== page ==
• Managed Medicaid plans would be offered in every state
  • people would sign up for the plan they want, with the option of enrolling in regular fee for service Medicaid
  • funding would be from payroll taxes, individual service-based fees, and federal funds
  • provider reimbursement would be pegged to Medicare for ALL payers, eliminating payer-shopping by providers and increasing Medicaid FFS reimbursement

The details…

There are two ways this would work – Medicaid for All (MFA) becomes the way all of us get coverage, or Medicare remains in place for elderly folks and Medicaid covers everyone else.

It’s entirely possible employers continue providing basic healthcare coverage, but really, do they want to? It’s expensive and a pain in the neck. Instead, employers will be able to offer supplemental insurance (similar to what happens in Canada, the UK, and other countries) as an employment benefit.

Today, Medicaid comes in two general flavors – “classic” and Managed Medicaid.

Classic is fee-for-service Medicaid, where members can go to any provider that accepts Medicaid. Providers are paid on a fee for service basis, at rates that vary greatly between states (states set reimbursement).

Managed Medicaid is an option in almost every state. The states contract with healthplans to provide integrated Medicare and Medicaid in what are called “dual eligible” programs (members are eligible for both Medicare and Medicaid).

The Managed Medicaid (MM) plans are paid on a capitated basis – that is, a flat fee per member. That fee is based on the health status and health risks of the members; the sicker the member is, the higher the capitation amount.

This arrangement incentivizes MM plans to figure out the optimal ways to keep members healthy and keep costs down – keep them out of the ER, avoid inpatient hospital stays, and encourage healthy behaviors. If costs come in under budget, the plans make money (usually a couple percent at most). If not, the plan loses money – not the taxpayer. (MFA will be based on Managed Medicaid)

(a detailed explanation is here.)

Today, states with these plans in place enroll members in different ways. Some randomly assign members to plans, others allow more assertive competition among the plans for members. I’d expect this to continue under Medicaid for All; existing enrollment processes would be expanded, systems upgraded, and communications refined to address the broader market. Every fall, MM plans would compete for members, enrolling them before the end of the calendar year.

Individual contributions to premiums would be income-based (as under ACA today); there could be low copays for certain services but paperwork for members would be almost non-existent. (All Medicaid members today have ID cards that enable electronic record sharing, billing, and claims submission.)

Funding would be a combination of service-based fees (copays and co-insurance), payroll taxes, federal funds, and perhaps general state funds.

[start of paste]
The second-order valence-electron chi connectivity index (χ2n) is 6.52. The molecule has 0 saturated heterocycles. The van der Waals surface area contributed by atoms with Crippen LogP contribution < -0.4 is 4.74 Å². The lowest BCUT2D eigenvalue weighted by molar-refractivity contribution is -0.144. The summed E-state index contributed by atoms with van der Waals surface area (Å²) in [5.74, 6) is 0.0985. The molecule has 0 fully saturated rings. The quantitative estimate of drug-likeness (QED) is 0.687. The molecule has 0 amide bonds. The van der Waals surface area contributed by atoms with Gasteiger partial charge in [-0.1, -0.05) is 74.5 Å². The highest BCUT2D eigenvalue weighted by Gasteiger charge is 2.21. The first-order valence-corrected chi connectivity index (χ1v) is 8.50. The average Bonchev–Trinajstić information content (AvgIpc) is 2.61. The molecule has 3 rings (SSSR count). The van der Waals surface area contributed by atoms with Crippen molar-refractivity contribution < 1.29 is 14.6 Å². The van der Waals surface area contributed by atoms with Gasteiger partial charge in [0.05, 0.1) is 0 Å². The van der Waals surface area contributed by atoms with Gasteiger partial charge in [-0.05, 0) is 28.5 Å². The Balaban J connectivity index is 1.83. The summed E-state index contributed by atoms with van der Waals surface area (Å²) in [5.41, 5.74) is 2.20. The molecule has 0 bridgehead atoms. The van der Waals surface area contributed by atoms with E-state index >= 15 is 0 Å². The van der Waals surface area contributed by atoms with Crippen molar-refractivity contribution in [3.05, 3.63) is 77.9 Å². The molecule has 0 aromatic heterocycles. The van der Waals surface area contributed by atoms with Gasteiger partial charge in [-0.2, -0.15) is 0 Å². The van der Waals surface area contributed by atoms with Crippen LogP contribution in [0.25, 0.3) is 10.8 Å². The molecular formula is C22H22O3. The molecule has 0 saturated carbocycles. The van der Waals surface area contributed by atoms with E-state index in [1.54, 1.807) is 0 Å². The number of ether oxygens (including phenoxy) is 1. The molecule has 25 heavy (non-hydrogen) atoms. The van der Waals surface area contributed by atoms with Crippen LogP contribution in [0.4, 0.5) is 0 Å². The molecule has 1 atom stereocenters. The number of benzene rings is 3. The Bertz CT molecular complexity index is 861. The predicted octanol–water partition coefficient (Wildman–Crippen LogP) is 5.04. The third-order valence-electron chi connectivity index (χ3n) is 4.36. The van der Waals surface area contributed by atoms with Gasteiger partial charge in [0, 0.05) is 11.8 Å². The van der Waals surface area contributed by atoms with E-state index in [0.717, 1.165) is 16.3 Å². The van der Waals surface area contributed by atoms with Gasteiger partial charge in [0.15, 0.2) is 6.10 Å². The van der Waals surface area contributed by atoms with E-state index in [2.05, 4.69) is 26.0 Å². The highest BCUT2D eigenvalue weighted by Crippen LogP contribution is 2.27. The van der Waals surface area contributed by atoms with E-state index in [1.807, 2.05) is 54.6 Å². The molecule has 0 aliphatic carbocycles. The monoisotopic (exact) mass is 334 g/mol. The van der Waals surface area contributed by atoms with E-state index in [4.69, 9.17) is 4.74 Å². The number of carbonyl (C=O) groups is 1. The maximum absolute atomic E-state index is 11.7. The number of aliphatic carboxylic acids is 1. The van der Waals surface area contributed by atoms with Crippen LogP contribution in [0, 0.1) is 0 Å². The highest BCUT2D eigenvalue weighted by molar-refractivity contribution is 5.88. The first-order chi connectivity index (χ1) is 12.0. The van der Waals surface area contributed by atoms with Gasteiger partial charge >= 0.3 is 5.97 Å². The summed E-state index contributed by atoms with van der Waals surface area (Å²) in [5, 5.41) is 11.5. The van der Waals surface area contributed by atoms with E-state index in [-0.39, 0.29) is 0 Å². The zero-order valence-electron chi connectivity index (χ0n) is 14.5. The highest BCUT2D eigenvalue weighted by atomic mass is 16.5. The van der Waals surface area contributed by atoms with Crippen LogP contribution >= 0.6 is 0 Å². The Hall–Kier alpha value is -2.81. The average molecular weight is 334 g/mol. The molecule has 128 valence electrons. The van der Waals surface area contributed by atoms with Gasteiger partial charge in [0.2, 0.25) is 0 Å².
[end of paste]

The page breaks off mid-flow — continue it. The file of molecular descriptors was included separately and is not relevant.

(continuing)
Remember, as employers would no longer have to deliver health insurance, those dollars could be spent on higher wages, to offset payroll taxes, or for other purposes. Similarly, individual payments for premiums, high deductibles and the like would be eliminated, altho some of those “savings” would go to higher payroll taxes to cover Medicaid for All.

Provider reimbursement would be up to the MM plans negotiating with providers – who would remain independent (unless they are employed in a health system that is also a MM plan provider). However, FFS Medicaid reimbursement would be increased to mirror Medicare’s rates.

Why this is the future

US healthcare is not sustainable. Period.

Family health insurance premiums are nearing $20,000, the number one cause for bankruptcy is medical debt, Medicare and Medicaid are the largest chunks of the federal budget, and industrial competitiveness is hampered by healthcare costs which are double the average costs in other countries.

And, 74% of Americans are worried about losing their insurance.

So, we can either keep driving off the cliff, or take an alternate route. One that will be very rocky, cause a lot of headaches and heartache, disrupt businesses and families and providers, but one that sooner or later, we’ll have to choose.

What does this mean for you?

It’s not a matter of if, but when.

Note – happy to engage in fact-based, citation-supported conversation. “I heard this” and “everyone knows” arguments are not helpful.

 


Sep
4

The case for Medicaid for All

When Single Payer becomes the law of the land, Medicaid will be the foundation.

We’ve looked at the current push for Medicare for All, the factors that I believe will drive us to some form of single payer, and posted a primer on Medicaid.

Here’s why it’s going to be Medicaid for All.

  1. Medicaid for All will spread the cost of universal coverage across states, reducing federal financing requirements.
    Medicaid is a state AND federal program; States provide a lot of the funding for Medicaid; on average the Feds contribute 63% and states 37%. This is critical, as Congress will want to spread the cost of a Single Payer solution and there’s no better way to do this than require states to pony up big dollars [State contributions vary based on a state’s average personal income relative to the national average; states with lower average personal incomes get more federal dollars.]
  2. Medicaid is already built to cover everyone.